MOLVANIA: A LAND TOUCHED BY MODERN DENTISTRY
By Santo Cilauro, Tom Gleisner & Rob Sitch (Overlook Press, 175 pages)
As both a traveler and a writer, I've always noticed it, but never known quite what it was that nagging sense from "travel writers" and their "guidebooks" that they know everything there is to know about a country. So no matter what I do in some strange land even following the advice laid out in said guide I'll never experience "the real `insert obscure destination here`" in the same enlightened fashion as the author, despite having an incredibly meaningful and entertaining vacation in the process.
Well, the authors of the Jetlag Travel Guide series must have grown tired of feeling like they weren't getting the "real" travel experiences they "should" have had. So they decided to publish an entirely new kind of guidebook, one that gives the lowdown on an entirely fictional country, so everyone can feel left out. Unsurpris-ingly, the first book in the series, Molvania, is currently a best seller in Europe and Australia; you know, where all the "real" travelers come from. (They probably think Molvania is the one place they've yet to visit and can't wait to hop the next Aeromolv flight to Lutenblag.)
In a stylistic cross between the snootiness of Fodor's and the aren't-we-cooler-than-everyone-else vibe of Lonely Planet, Molvania chronicles the best places to stay (or at least those least likely to have lice), the best things to eat (usually old meat and three starches) and the best sights to see (because, certainly, you're dying to take in all the wonder of the Eastern European catastrophe that is Molvania). Whether it's the faux-architecture, the faux-cuisine or the faux-history (my favorite bit is about St. Fyodor, Molvania's patron saint, who gave up all movement), the authors never give up the joke. While some of the entries are redundant, it just wouldn't be a travel guide if it didn't point out the best parts of Sasava, Vajana and Dzrebo.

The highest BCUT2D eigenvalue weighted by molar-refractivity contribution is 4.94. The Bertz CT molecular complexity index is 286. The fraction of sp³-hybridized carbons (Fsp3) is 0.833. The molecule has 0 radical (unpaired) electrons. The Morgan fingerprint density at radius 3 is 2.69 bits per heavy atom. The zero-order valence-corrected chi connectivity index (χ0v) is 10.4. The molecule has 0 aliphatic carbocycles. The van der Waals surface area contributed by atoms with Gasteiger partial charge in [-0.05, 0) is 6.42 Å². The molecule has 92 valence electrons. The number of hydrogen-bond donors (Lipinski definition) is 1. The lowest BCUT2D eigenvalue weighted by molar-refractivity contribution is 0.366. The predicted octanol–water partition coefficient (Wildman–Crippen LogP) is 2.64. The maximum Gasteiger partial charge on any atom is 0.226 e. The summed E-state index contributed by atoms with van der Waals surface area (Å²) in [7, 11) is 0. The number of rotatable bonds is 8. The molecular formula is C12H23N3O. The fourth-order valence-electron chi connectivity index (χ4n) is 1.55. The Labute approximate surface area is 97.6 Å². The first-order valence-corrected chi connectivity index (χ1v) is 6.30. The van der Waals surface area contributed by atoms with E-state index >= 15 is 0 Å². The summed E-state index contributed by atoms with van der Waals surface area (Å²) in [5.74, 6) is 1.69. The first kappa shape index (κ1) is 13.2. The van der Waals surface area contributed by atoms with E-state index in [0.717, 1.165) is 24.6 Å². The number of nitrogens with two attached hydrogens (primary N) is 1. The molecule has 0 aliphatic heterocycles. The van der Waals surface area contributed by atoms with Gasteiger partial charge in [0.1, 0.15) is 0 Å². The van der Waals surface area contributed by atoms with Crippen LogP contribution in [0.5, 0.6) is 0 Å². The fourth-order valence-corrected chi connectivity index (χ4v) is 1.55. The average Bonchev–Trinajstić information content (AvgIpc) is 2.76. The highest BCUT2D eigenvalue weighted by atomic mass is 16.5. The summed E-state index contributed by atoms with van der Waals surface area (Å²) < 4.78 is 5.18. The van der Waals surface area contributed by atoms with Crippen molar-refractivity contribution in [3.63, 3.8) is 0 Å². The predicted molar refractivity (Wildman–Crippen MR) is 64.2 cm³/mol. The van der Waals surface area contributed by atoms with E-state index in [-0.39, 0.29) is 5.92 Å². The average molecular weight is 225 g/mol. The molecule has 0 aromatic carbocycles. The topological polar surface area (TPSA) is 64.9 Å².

In the same way that Molvania is quick to cheer on the toothlessness, communist-era inefficiency and general drabness of Eastern Europe in a decidedly un-PC way, it's doubtless that the next "guides" in the series, set to detail the splendors of Bongoswana and Moustaschistan, will be similarly insensitive. And I can't wait for 'em.
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